Nudrat E Piracha first Pakistani Girl to Make Doctorate of Juridical Science

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Dr Nudrat E. Piracha has practiced at the mostly male-dominated area of international commercial arbitration and investment and construction negotiations for 17 years. — Photo by writer

Dr Nudrat E. Piracha has been the first female attorney from Pakistan to make a Doctorate of Juridical Science.

Abbreviated as SJD and equal to a research study, the eligibility is thought to be the most advanced level in law. It’s awarded primarily from the United States to applicants with excellent professional and academic credentials.

Dr Piracha is just one of several girls throughout the world to have got the qualification. She’s also the first female woman to be appointed as part of the Ad Hoc Committee of the International Centre for Settlement of Investment Disputes, and the very first Pakistani attorney to become a Fellow of the Chartered Institute of Arbitrators in the United Kingdom.

For 17 decades, Piracha has practiced in the mostly male-dominated area of international commercial arbitration and investment and construction negotiations, representing the Government of Pakistan and lots of prominent foreign corporations.

An alumna of the London School of Economics and Political Science, Piracha stems in a group of civil servants in Pakistan — among her sisters and her dad have all served at several government agencies. Expected to join civic services such as her sisters, Piracha chose to enter law rather, partially because it was one of the restricted professions allowed by her loved ones.

“I was prompted by the role played by attorneys in the evolution of states,” Piracha remembered. “When I began studying law, I came to love its interconnectivity with development difficulties and immense capacity to touch the lives of the others.”

She started her career in Islamabad, in which she climbed to venture in a top law firm, Samdani and Qureshi, before acquiring a Fulbright scholarship for George Washington University School of Law.

The interplay of legislation and policymaking mesmerised Piracha, that sees huge potential for political and social change in Pakistan through legal reforms. However, when she began her career as an intern, she immediately realised that the Pakistani court was mostly a man’s world.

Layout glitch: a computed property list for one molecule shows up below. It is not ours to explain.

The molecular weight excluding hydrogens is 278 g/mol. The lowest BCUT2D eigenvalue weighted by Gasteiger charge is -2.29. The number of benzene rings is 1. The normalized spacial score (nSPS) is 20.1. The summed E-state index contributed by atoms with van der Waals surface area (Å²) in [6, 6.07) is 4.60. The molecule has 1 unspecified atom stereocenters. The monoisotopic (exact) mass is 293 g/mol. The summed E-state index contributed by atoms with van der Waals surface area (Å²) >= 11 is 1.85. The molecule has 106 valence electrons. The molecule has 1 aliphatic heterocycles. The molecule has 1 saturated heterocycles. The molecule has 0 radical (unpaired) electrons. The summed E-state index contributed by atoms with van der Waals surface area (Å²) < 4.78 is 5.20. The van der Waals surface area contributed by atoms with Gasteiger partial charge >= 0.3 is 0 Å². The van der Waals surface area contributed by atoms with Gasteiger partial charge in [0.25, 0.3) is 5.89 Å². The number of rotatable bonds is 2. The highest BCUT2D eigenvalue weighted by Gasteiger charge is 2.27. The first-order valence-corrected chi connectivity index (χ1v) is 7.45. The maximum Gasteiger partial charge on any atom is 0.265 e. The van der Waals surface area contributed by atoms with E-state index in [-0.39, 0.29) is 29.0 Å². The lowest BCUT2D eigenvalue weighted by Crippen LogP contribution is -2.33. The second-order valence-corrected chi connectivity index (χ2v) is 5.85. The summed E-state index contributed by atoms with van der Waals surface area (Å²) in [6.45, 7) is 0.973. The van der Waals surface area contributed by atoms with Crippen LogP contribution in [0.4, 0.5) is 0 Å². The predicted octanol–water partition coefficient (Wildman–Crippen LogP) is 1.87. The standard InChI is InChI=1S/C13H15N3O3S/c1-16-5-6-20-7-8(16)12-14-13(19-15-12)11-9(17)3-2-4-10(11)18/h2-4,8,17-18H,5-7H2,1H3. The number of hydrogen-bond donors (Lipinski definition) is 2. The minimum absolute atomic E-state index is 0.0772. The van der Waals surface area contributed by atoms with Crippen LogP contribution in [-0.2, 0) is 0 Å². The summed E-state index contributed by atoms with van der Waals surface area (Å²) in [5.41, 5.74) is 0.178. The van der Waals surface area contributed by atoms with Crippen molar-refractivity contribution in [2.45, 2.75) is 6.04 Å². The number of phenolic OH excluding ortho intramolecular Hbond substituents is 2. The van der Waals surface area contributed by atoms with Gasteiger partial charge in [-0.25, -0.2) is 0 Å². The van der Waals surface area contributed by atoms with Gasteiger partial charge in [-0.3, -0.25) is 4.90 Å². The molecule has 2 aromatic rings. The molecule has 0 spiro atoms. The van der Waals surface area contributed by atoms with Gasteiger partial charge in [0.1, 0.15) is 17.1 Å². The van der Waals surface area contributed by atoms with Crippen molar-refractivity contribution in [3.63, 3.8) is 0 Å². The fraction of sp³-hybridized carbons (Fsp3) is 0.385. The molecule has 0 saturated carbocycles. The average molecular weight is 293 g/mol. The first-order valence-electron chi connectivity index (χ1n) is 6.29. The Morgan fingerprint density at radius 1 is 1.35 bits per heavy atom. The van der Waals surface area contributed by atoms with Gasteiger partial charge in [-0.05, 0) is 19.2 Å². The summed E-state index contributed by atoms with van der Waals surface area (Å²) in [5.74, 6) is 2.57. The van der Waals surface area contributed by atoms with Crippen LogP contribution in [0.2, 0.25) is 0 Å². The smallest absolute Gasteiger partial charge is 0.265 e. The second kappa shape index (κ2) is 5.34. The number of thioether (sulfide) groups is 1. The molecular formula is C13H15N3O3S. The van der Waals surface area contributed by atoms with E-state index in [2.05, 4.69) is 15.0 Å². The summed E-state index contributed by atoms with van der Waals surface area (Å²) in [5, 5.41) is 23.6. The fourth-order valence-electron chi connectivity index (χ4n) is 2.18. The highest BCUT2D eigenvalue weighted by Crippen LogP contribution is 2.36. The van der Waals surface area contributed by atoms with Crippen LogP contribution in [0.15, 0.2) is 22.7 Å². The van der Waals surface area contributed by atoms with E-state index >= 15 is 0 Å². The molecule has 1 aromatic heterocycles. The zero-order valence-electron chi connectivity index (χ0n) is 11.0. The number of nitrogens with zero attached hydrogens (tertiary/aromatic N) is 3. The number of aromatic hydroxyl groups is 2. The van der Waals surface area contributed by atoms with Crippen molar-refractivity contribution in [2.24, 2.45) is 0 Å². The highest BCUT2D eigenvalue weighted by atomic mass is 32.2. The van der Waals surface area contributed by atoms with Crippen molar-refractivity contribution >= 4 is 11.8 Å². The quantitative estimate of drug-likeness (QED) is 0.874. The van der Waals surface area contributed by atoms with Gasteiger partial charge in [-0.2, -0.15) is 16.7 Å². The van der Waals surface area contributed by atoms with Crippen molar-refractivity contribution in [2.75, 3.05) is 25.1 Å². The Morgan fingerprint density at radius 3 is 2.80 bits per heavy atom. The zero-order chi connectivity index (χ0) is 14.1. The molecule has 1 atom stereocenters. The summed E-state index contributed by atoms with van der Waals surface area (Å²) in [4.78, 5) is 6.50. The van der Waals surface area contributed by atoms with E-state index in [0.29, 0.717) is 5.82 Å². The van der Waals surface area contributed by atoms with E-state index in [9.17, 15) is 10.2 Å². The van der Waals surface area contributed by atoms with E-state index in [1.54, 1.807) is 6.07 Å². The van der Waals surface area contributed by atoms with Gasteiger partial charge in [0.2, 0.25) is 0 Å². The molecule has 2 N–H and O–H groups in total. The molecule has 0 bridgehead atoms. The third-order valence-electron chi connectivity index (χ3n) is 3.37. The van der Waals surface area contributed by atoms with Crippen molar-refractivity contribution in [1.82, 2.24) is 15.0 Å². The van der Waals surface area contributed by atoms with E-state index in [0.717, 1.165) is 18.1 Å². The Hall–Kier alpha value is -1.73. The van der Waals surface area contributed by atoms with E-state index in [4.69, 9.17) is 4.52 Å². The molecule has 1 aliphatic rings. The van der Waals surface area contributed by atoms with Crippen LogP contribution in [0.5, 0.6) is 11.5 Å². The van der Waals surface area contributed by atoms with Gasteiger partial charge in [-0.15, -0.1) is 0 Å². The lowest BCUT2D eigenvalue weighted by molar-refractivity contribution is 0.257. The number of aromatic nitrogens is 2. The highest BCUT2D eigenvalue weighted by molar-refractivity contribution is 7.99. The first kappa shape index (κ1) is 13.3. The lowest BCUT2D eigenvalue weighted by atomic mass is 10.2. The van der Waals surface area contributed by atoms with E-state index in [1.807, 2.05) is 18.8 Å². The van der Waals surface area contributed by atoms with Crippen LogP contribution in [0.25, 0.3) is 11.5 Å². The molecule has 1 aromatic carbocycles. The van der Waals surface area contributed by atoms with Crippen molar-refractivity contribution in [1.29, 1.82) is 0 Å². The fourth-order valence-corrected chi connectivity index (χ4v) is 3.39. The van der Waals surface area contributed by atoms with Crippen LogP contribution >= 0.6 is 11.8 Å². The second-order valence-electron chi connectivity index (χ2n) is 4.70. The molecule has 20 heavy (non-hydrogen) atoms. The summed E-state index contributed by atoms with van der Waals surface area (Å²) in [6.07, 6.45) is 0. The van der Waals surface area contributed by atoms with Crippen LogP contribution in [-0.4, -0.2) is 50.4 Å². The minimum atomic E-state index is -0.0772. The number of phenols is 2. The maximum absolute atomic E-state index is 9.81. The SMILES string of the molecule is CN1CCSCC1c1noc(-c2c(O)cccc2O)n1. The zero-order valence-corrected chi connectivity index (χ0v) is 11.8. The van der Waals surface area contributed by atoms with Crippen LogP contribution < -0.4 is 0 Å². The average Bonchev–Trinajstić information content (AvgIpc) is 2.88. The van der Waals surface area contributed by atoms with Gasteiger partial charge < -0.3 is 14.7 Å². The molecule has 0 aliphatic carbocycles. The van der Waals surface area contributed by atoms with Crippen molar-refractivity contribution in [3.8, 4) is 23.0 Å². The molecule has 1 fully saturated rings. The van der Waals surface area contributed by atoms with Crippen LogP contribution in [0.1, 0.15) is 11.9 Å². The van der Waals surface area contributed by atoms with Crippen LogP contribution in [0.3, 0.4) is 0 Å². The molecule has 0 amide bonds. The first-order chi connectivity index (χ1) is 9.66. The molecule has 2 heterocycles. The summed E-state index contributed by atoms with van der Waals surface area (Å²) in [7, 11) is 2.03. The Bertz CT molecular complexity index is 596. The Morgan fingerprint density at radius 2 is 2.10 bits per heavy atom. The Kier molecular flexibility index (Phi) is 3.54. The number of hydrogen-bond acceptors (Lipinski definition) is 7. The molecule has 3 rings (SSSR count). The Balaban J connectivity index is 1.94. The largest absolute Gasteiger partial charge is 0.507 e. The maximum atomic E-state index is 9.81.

“I found few chances for female attorneys’ advancement,” she explained. “Girls were frequently relegated to simulate instances they had been believed more capable of managing.”

Her work in Samdani and Qureshi gave a firsthand chance to undergo Pakistan’s primitive procedural principles, that have created a legal system plagued by inefficiencies.

This resulted in her choice to enter Alternative Dispute Resolution (ADR), which she sees as a promising alternative to the delays inherent in the Pakistani legal system.

ADR describes procedures for the settlement of legal disputes beyond formal adjudication. It includes the involvement of a neutral third party to assist parties resolve a dispute without the court’s immediate participation.

“There’s a dearth of consciousness and expertise from ADR in Pakistan,” Piracha said. “It is a place that if correctly implemented, could conquer a few of the obstacles in the means of dispensing timely justice, and help alleviate the judges’ burden.”

Within her remarkable career, Piracha has represented clients before the International Center for Settlement of Investment Disputes, the International Chamber of Commerce, and Ad Hoc tribunals. She had been designated by the Government of Pakistan about the board of arbitrators of ICSID for a period of 8 decades, and two decades back, obtained the esteemed Weinstein JAMS International Fellowship.

Now, as she prepares for her return home after five decades, she wishes to put that expertise to use.

“that I intend to prepare a market ADR practice and organise trainings throughout the nation to introduce more professionals into the area,” Piracha said. Having qualified in three global businesses (Pakistan, US, and UK), she hopes to help revolutionise Pakistan’s justice system by introducing court-annexed ADR options suited to its requirements.

She’s also enthusiastic about encouraging young female attorneys in a field dominated by men.

“I especially wish to help encourage more women enter ADR,” she explained.

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